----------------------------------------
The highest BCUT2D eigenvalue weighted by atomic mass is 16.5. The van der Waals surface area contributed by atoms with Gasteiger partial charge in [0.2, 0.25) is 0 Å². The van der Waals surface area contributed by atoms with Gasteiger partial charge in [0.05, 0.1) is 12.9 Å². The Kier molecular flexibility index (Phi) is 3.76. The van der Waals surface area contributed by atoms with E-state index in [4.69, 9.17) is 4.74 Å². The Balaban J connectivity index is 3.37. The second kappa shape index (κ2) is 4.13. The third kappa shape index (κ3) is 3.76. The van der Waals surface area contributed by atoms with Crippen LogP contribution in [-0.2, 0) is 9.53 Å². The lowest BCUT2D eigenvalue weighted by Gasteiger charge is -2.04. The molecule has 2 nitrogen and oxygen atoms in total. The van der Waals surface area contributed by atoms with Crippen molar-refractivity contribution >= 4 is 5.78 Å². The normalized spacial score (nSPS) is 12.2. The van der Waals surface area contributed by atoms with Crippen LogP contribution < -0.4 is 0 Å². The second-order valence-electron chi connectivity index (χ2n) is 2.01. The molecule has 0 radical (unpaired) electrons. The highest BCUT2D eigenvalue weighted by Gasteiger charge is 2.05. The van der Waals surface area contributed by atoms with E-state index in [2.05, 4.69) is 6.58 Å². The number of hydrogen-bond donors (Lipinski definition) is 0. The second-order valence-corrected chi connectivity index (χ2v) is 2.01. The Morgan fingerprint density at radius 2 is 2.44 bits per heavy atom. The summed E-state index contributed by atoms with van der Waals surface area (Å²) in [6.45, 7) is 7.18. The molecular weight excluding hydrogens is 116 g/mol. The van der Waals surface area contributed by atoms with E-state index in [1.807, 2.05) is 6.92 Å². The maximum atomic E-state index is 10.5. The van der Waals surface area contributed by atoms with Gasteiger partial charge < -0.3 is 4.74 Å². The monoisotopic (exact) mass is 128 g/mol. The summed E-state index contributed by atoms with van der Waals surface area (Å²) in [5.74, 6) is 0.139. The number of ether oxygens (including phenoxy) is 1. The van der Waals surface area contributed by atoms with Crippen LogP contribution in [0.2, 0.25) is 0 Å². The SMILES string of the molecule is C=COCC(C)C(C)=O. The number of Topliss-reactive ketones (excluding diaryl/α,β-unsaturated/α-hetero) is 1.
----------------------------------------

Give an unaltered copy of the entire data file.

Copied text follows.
The highest BCUT2D eigenvalue weighted by atomic mass is 16.5. The van der Waals surface area contributed by atoms with Gasteiger partial charge in [0.2, 0.25) is 0 Å². The van der Waals surface area contributed by atoms with Gasteiger partial charge in [0.05, 0.1) is 12.9 Å². The Kier molecular flexibility index (Phi) is 3.76. The van der Waals surface area contributed by atoms with E-state index in [4.69, 9.17) is 4.74 Å². The Balaban J connectivity index is 3.37. The second kappa shape index (κ2) is 4.13. The third kappa shape index (κ3) is 3.76. The van der Waals surface area contributed by atoms with Crippen LogP contribution in [-0.2, 0) is 9.53 Å². The lowest BCUT2D eigenvalue weighted by Gasteiger charge is -2.04. The molecule has 2 nitrogen and oxygen atoms in total. The van der Waals surface area contributed by atoms with Crippen molar-refractivity contribution >= 4 is 5.78 Å². The normalized spacial score (nSPS) is 12.2. The van der Waals surface area contributed by atoms with Crippen LogP contribution < -0.4 is 0 Å². The second-order valence-electron chi connectivity index (χ2n) is 2.01. The molecule has 0 radical (unpaired) electrons. The highest BCUT2D eigenvalue weighted by Gasteiger charge is 2.05. The van der Waals surface area contributed by atoms with E-state index in [2.05, 4.69) is 6.58 Å². The number of hydrogen-bond donors (Lipinski definition) is 0. The second-order valence-corrected chi connectivity index (χ2v) is 2.01. The Morgan fingerprint density at radius 2 is 2.44 bits per heavy atom. The summed E-state index contributed by atoms with van der Waals surface area (Å²) in [6.45, 7) is 7.18. The molecular weight excluding hydrogens is 116 g/mol. The van der Waals surface area contributed by atoms with E-state index in [1.807, 2.05) is 6.92 Å². The maximum atomic E-state index is 10.5. The van der Waals surface area contributed by atoms with Gasteiger partial charge < -0.3 is 4.74 Å². The monoisotopic (exact) mass is 128 g/mol. The summed E-state index contributed by atoms with van der Waals surface area (Å²) in [5.74, 6) is 0.139. The number of ether oxygens (including phenoxy) is 1. The van der Waals surface area contributed by atoms with Crippen LogP contribution in [0.2, 0.25) is 0 Å². The SMILES string of the molecule is C=COCC(C)C(C)=O. The number of Topliss-reactive ketones (excluding diaryl/α,β-unsaturated/α-hetero) is 1.